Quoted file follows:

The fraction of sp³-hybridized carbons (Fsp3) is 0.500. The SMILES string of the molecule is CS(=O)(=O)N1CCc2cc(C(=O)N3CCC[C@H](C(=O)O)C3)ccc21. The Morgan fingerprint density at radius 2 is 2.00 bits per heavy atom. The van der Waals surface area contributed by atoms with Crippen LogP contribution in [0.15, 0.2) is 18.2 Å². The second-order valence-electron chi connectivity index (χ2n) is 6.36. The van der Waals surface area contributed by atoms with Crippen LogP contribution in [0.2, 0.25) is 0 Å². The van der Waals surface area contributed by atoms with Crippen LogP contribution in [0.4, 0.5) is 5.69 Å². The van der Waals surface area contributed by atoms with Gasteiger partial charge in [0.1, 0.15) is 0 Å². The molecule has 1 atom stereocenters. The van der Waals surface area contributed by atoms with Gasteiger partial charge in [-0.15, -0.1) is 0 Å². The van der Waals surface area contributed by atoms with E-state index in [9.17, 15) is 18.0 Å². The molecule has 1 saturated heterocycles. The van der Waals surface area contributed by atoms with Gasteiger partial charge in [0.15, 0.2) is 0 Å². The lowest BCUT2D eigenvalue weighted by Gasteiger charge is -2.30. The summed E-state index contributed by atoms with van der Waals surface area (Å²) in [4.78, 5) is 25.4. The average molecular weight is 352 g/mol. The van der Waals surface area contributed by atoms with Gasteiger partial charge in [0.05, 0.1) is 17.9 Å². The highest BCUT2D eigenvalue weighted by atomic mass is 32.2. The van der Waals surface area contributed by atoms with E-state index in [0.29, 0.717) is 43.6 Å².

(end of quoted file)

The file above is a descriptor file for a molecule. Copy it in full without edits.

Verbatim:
The fraction of sp³-hybridized carbons (Fsp3) is 0.500. The SMILES string of the molecule is CS(=O)(=O)N1CCc2cc(C(=O)N3CCC[C@H](C(=O)O)C3)ccc21. The Morgan fingerprint density at radius 2 is 2.00 bits per heavy atom. The van der Waals surface area contributed by atoms with Crippen LogP contribution in [0.15, 0.2) is 18.2 Å². The second-order valence-electron chi connectivity index (χ2n) is 6.36. The van der Waals surface area contributed by atoms with Crippen LogP contribution in [0.2, 0.25) is 0 Å². The van der Waals surface area contributed by atoms with Crippen LogP contribution in [0.4, 0.5) is 5.69 Å². The van der Waals surface area contributed by atoms with Gasteiger partial charge in [0.1, 0.15) is 0 Å². The molecule has 1 atom stereocenters. The van der Waals surface area contributed by atoms with Gasteiger partial charge in [-0.15, -0.1) is 0 Å². The van der Waals surface area contributed by atoms with E-state index in [9.17, 15) is 18.0 Å². The molecule has 1 saturated heterocycles. The van der Waals surface area contributed by atoms with Gasteiger partial charge in [0.15, 0.2) is 0 Å². The lowest BCUT2D eigenvalue weighted by Gasteiger charge is -2.30. The summed E-state index contributed by atoms with van der Waals surface area (Å²) in [4.78, 5) is 25.4. The average molecular weight is 352 g/mol. The van der Waals surface area contributed by atoms with Gasteiger partial charge in [0.05, 0.1) is 17.9 Å². The highest BCUT2D eigenvalue weighted by atomic mass is 32.2. The van der Waals surface area contributed by atoms with E-state index in [0.29, 0.717) is 43.6 Å².